“You have the luxury to take your time,” Landis said. “There’s time before you have to leap.”

Not a cheerful article for nanotech companies trying to make an initial public offering. But just wait. —Christine

2 Responses to “Nanotechnology investing: the multi-decade roller coaster”

  1. Tome Says:

    Hello Christine,
    I agree with you , It is not a happy time for all involoved with the IPO of Nanotechnology.Nanotechnology is an IPO in and of itself. Anyone who by chance just happens to come across this new technology quickly learns the immense complications involved. The average Joe & even if your a brain of sorts does not mean that you will be able to figure the end result of any new issue.It involves evaluating of sorts the cause & effects, that keep cross referencing to another science or industry . What it takes is a comprehensiion of the kind that unless your a brain (Einstein or better) all you got to work with is your wits & logic.The problem with the Academics of all this is that IPO’s are in the public sector and it is the public who is least educated. The Genie is out of the bottle, and as such. IPO’s will continue to be issued. What is needed is a cooperative effort of Academia, private & public companies & industry to create a Web explaining the science of IPO’s , keeping it as simple as possible(if that’s possible) so that the Public IPO of Nanotechnology can make a more educated decision to buy or sell. But who out there is smart enough to do that, and who would want to, not the powers that be I’m sure!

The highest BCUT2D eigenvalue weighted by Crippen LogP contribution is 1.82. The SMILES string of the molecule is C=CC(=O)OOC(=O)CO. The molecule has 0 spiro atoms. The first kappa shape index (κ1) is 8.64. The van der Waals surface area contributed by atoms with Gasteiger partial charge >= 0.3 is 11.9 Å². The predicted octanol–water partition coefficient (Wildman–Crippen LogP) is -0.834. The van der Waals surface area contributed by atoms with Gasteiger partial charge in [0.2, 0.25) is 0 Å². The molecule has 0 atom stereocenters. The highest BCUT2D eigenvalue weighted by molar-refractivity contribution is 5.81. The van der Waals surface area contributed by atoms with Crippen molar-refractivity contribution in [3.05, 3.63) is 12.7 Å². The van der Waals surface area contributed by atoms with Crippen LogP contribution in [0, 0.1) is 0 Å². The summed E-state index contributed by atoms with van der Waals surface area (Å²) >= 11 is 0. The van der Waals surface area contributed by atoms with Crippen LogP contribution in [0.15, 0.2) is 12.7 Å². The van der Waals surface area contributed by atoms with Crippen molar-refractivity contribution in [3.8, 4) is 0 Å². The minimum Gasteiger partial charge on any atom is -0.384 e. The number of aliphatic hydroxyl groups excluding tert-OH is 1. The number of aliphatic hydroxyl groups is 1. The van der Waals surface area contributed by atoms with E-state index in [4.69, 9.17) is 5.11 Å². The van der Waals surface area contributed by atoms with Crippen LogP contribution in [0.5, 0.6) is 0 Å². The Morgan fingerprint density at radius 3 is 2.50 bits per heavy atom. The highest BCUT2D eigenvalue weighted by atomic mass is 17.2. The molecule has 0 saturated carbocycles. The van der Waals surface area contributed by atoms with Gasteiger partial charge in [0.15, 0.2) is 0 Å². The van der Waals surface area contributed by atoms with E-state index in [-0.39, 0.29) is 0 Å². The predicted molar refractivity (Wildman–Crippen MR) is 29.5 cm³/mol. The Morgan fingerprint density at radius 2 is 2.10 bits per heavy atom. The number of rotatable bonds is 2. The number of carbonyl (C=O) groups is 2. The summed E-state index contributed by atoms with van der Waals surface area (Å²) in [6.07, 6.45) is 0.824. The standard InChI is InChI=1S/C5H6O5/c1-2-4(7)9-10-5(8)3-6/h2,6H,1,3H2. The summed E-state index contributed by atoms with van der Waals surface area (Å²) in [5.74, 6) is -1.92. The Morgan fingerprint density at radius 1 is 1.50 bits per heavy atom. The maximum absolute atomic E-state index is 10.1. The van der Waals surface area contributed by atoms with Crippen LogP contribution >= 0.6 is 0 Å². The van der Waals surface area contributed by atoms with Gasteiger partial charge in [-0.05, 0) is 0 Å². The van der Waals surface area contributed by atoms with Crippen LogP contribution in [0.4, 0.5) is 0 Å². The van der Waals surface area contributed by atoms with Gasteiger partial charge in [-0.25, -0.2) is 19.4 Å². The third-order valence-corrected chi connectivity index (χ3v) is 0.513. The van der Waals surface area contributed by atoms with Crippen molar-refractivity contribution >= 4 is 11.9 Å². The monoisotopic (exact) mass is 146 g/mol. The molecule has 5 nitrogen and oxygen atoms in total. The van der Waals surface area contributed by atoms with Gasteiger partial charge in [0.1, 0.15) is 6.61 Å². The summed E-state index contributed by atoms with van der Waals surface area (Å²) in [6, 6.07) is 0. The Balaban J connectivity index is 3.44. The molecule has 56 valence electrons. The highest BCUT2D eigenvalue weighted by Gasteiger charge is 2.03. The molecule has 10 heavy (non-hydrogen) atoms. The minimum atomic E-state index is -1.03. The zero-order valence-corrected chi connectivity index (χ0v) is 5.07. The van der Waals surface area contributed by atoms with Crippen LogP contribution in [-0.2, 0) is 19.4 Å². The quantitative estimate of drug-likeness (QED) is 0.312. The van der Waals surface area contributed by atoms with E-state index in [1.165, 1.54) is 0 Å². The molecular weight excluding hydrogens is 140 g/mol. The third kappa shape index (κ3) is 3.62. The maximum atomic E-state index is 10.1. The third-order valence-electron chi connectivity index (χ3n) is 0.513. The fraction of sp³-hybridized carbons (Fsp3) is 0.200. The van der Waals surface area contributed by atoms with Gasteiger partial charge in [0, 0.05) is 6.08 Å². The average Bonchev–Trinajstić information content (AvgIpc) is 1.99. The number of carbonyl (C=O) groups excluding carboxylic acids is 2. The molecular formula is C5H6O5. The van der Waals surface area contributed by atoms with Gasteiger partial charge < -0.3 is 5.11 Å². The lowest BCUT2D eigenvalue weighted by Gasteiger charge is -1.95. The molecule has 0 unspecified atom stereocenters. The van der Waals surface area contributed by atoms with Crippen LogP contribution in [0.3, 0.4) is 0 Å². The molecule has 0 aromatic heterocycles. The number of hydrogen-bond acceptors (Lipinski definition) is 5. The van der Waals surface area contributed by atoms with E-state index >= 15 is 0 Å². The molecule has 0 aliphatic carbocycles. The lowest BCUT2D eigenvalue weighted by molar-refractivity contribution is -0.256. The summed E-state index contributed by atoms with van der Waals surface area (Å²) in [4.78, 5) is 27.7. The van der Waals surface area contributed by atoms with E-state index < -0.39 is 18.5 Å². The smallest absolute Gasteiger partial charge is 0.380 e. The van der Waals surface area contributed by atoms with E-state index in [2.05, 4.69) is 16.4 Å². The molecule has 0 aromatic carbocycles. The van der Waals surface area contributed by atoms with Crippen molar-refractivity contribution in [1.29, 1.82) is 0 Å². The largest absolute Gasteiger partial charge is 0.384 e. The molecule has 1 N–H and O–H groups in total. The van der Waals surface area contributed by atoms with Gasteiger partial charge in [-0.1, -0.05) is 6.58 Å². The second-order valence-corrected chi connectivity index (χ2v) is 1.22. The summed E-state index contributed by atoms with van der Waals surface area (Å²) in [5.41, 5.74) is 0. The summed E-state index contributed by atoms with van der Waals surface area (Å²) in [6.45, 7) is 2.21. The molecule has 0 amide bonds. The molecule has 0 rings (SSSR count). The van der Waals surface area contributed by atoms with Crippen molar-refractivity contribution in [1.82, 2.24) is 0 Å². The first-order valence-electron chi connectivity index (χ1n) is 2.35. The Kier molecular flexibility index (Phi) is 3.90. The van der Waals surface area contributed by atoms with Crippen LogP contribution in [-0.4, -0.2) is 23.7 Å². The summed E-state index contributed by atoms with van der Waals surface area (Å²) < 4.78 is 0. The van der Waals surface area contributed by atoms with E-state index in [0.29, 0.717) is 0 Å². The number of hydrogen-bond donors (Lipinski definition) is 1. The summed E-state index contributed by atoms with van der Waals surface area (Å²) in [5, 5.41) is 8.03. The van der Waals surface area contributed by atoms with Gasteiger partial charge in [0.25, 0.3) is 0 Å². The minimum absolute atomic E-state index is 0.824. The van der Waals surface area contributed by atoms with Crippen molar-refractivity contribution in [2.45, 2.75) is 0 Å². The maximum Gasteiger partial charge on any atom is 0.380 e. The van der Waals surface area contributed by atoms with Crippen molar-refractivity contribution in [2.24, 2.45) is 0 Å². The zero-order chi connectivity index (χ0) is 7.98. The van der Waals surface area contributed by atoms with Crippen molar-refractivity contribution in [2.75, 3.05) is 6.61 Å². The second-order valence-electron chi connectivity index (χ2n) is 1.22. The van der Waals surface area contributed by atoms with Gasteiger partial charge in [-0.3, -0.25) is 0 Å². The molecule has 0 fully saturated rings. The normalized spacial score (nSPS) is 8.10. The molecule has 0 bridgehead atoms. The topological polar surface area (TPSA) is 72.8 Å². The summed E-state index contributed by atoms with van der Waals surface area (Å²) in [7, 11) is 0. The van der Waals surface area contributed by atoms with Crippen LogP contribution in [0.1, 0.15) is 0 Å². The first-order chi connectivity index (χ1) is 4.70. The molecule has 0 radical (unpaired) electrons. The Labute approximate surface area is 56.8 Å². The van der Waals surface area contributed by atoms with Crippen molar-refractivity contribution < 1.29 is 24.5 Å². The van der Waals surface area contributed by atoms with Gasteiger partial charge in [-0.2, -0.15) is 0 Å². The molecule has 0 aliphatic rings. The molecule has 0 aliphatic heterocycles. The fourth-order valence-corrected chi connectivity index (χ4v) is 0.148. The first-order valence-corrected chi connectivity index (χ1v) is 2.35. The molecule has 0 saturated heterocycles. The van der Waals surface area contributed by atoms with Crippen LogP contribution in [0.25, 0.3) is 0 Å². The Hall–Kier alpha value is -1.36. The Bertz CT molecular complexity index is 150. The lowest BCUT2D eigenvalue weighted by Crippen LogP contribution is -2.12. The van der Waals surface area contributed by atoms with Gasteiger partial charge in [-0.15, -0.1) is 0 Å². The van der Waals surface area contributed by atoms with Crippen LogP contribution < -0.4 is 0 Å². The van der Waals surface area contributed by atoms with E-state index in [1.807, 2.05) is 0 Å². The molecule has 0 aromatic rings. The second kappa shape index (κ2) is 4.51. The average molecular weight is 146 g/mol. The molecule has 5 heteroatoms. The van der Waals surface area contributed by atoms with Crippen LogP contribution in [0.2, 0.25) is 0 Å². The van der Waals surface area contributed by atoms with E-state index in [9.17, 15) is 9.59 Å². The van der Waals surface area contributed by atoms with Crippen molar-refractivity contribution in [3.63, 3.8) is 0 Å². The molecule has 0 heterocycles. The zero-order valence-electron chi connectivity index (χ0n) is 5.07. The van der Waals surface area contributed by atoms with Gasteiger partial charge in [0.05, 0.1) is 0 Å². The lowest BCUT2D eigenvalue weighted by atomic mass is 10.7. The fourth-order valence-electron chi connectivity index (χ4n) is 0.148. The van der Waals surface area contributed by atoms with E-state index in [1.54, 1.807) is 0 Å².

Just one more thing about this new & exciting field of Nanotechnology which holds posssibilities beyond our comprehesion is the X factor in all this. At the start of public awareness there was mention of something described as “Goo”, and in some sectors of Academia it was explained away. Well let me say now for all the Einstein’s out there that “Goo” is still a possiblity, now & in the future, for as long as man exists. So tread likely, and maybe we’ll succeed in doing something great for mankind. Don’t be greedy about it , and most of all remember the “ID”